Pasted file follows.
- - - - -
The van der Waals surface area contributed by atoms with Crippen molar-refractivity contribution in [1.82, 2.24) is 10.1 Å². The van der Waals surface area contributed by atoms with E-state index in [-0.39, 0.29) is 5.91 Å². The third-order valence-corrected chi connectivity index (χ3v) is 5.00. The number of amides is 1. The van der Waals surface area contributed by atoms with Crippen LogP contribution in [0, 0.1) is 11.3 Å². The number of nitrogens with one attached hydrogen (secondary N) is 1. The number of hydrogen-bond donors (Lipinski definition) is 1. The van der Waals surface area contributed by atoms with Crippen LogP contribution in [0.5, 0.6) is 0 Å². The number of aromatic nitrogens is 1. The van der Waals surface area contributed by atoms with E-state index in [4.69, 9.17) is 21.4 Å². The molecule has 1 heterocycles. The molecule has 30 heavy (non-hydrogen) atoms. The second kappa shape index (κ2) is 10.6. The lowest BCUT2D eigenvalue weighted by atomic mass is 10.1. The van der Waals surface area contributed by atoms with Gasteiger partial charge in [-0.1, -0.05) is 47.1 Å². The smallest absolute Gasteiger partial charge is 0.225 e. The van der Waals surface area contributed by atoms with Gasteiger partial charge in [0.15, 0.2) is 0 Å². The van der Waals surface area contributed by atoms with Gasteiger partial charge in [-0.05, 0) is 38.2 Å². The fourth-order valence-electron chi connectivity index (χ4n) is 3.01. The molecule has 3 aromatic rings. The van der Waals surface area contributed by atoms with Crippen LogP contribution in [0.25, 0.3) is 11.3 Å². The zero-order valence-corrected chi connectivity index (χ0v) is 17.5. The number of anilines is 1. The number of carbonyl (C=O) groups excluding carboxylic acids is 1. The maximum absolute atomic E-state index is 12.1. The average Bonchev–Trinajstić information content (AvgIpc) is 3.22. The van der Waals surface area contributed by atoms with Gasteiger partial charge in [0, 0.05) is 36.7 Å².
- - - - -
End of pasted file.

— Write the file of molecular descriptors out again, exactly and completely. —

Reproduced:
The van der Waals surface area contributed by atoms with Crippen molar-refractivity contribution in [1.82, 2.24) is 10.1 Å². The van der Waals surface area contributed by atoms with E-state index in [-0.39, 0.29) is 5.91 Å². The third-order valence-corrected chi connectivity index (χ3v) is 5.00. The number of amides is 1. The van der Waals surface area contributed by atoms with Crippen LogP contribution in [0, 0.1) is 11.3 Å². The number of nitrogens with one attached hydrogen (secondary N) is 1. The number of hydrogen-bond donors (Lipinski definition) is 1. The van der Waals surface area contributed by atoms with Crippen LogP contribution in [0.5, 0.6) is 0 Å². The number of aromatic nitrogens is 1. The van der Waals surface area contributed by atoms with E-state index in [4.69, 9.17) is 21.4 Å². The molecule has 1 heterocycles. The molecule has 30 heavy (non-hydrogen) atoms. The second kappa shape index (κ2) is 10.6. The lowest BCUT2D eigenvalue weighted by atomic mass is 10.1. The van der Waals surface area contributed by atoms with Gasteiger partial charge in [-0.1, -0.05) is 47.1 Å². The smallest absolute Gasteiger partial charge is 0.225 e. The van der Waals surface area contributed by atoms with Gasteiger partial charge in [0.15, 0.2) is 0 Å². The van der Waals surface area contributed by atoms with Gasteiger partial charge in [-0.05, 0) is 38.2 Å². The fourth-order valence-electron chi connectivity index (χ4n) is 3.01. The molecule has 3 aromatic rings. The van der Waals surface area contributed by atoms with Crippen LogP contribution in [0.25, 0.3) is 11.3 Å². The zero-order valence-corrected chi connectivity index (χ0v) is 17.5. The number of anilines is 1. The number of carbonyl (C=O) groups excluding carboxylic acids is 1. The maximum absolute atomic E-state index is 12.1. The average Bonchev–Trinajstić information content (AvgIpc) is 3.22. The van der Waals surface area contributed by atoms with Gasteiger partial charge in [0, 0.05) is 36.7 Å².